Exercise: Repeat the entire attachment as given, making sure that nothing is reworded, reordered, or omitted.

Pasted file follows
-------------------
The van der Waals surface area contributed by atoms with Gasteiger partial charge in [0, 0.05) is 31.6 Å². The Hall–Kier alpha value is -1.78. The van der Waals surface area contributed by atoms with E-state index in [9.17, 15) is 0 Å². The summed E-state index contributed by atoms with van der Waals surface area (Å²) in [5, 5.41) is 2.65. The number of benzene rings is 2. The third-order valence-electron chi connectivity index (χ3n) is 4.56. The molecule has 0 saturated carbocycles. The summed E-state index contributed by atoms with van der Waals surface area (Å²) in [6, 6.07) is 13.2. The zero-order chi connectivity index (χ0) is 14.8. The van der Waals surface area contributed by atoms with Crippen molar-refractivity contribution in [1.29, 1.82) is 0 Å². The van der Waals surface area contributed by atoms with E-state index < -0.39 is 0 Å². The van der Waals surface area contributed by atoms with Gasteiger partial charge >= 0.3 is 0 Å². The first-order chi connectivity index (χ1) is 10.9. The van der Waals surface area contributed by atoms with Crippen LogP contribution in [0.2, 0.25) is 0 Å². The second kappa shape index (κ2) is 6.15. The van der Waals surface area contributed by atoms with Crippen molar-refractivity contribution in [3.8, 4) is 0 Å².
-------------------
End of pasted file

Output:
The van der Waals surface area contributed by atoms with Gasteiger partial charge in [0, 0.05) is 31.6 Å². The Hall–Kier alpha value is -1.78. The van der Waals surface area contributed by atoms with E-state index in [9.17, 15) is 0 Å². The summed E-state index contributed by atoms with van der Waals surface area (Å²) in [5, 5.41) is 2.65. The number of benzene rings is 2. The third-order valence-electron chi connectivity index (χ3n) is 4.56. The molecule has 0 saturated carbocycles. The summed E-state index contributed by atoms with van der Waals surface area (Å²) in [6, 6.07) is 13.2. The zero-order chi connectivity index (χ0) is 14.8. The van der Waals surface area contributed by atoms with Crippen molar-refractivity contribution in [1.29, 1.82) is 0 Å². The van der Waals surface area contributed by atoms with E-state index < -0.39 is 0 Å². The van der Waals surface area contributed by atoms with Gasteiger partial charge >= 0.3 is 0 Å². The first-order chi connectivity index (χ1) is 10.9. The van der Waals surface area contributed by atoms with Crippen LogP contribution in [0.2, 0.25) is 0 Å². The second kappa shape index (κ2) is 6.15. The van der Waals surface area contributed by atoms with Crippen molar-refractivity contribution in [3.8, 4) is 0 Å².